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Submitted By insomniac313

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Words 1160

Pages 5

What are they good for?

Oops, sorry English Folks, I meant “For what are they good?”

Sometimes it may seem to students that the only value of the thing they have just learned in math is to be able to learn the next thing and although I am a big proponent of the “Math for Math’s sake” school, I occasionally feel a swelling up of my old Engineering background urging me to provide an application of the learning. In just such a mood, I offer the following

APPLICATIONS OF DETERMINANTS

We begin by asking you to recall that moment not so long ago when you were in an algebra or geometry class, and a problem might begin when we gave you the coordinates of three points in the coordinate plane, A=(2,1); B=(5,6) and C= (9,-1). Among the myriad things we might have asked you to do with this given information would be two that are easily answered by the methods of determinants; “Find the area of the triangle formed?” and “Prove that the three points are, or are not, collinear (lie on the same line).”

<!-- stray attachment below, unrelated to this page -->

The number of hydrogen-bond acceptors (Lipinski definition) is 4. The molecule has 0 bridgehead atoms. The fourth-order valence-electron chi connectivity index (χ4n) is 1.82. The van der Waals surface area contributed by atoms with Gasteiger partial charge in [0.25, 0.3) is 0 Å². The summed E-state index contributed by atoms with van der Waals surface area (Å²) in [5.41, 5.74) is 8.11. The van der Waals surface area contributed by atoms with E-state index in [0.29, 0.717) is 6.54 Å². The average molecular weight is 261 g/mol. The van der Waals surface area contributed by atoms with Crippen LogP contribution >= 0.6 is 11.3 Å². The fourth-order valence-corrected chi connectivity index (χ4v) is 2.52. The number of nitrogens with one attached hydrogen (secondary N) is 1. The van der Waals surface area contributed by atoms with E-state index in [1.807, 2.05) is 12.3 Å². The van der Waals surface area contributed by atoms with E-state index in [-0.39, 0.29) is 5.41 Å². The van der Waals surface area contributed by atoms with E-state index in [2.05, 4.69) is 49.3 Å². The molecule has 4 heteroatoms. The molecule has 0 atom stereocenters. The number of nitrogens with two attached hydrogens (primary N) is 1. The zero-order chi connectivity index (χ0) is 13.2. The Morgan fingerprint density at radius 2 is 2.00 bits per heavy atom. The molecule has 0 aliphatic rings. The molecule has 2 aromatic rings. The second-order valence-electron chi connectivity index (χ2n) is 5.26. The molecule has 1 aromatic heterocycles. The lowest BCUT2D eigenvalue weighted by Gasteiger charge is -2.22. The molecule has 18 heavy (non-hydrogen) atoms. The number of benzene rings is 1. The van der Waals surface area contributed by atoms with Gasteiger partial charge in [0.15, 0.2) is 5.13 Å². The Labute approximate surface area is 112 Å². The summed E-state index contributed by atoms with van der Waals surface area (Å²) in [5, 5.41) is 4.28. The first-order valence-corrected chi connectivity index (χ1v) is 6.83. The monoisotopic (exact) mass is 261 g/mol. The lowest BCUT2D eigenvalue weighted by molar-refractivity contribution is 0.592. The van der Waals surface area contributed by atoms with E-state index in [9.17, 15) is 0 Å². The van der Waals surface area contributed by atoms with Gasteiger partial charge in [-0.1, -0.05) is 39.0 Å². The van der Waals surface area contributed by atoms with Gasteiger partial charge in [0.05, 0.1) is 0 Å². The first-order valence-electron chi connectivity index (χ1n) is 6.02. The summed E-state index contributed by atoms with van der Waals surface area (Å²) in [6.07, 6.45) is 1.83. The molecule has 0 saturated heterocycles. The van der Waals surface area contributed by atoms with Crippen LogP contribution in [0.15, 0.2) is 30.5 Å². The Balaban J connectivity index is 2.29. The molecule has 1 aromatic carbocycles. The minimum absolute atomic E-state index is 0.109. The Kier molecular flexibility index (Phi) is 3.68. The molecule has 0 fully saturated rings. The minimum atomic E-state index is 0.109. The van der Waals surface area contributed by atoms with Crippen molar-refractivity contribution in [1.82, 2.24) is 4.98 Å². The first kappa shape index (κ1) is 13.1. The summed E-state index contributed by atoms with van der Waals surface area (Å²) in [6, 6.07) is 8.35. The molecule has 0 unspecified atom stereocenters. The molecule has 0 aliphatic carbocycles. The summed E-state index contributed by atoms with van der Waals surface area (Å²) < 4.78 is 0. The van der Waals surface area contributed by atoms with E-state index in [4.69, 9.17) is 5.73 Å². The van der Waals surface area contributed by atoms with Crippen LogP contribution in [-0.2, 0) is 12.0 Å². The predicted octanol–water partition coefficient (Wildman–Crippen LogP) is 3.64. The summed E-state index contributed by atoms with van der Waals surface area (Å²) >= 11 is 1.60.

Finding the area of a triangle If you had not had the benefit of an introduction to determinants, you might have to resort to something like the following to find area. Taking the points in pairs we could find the length of each segment, ([pic], [pic], and [pic]) and then employing the well known formula of Heron (you do remember Heron’s Formula, don’t you?) to find the area. We would arrive at an area of 20.5 square units. But now that you know how to evaluate the determinant of a matrix, we can instead just enter the x values of each point as one column of the matrix, enter the y values as a second column, and add a third column of all ones (someday I will explain about cross products of vectors and this third column will seem more clear). We get the matrix shown at right. And if we evaluate the determinant of the matrix we get –41, as the screen capture shows. Two things may concern you; but if you are at all clever, you realize that the area 20.5 is ½ the determinant of –41 except for the sign. At this point I remind you that the sign of the determinant depends on the order we enter the values, and if we switch the 1st and 2nd rows, we get a positive determinant. So if we can suspend the concerns and accept that the area of the triangle formed is ½ the absolute value of the determinant, we have hit upon a easy, efficient, way to find the area of a triangle using technology and our new friend the determinant. (Now is when you say “Wow, way cool!”) But what about the other problem of proving that the three points lie in a straight line. Well, if they were in a straight line, the area of the triangle would be zero, and the determinant would be zero, and that would tell us. If the points are NOT in a straight line, the determinant will NOT be zero because any three points in a plane which are NOT collinear, form a triangle with a non-zero area. So the same determinant answers both questions. Postscript: After we learn a little about algebraic vectors we will do this same thing with a 2x2 matrix. (I know, you can hardly wait, but be patient my children.)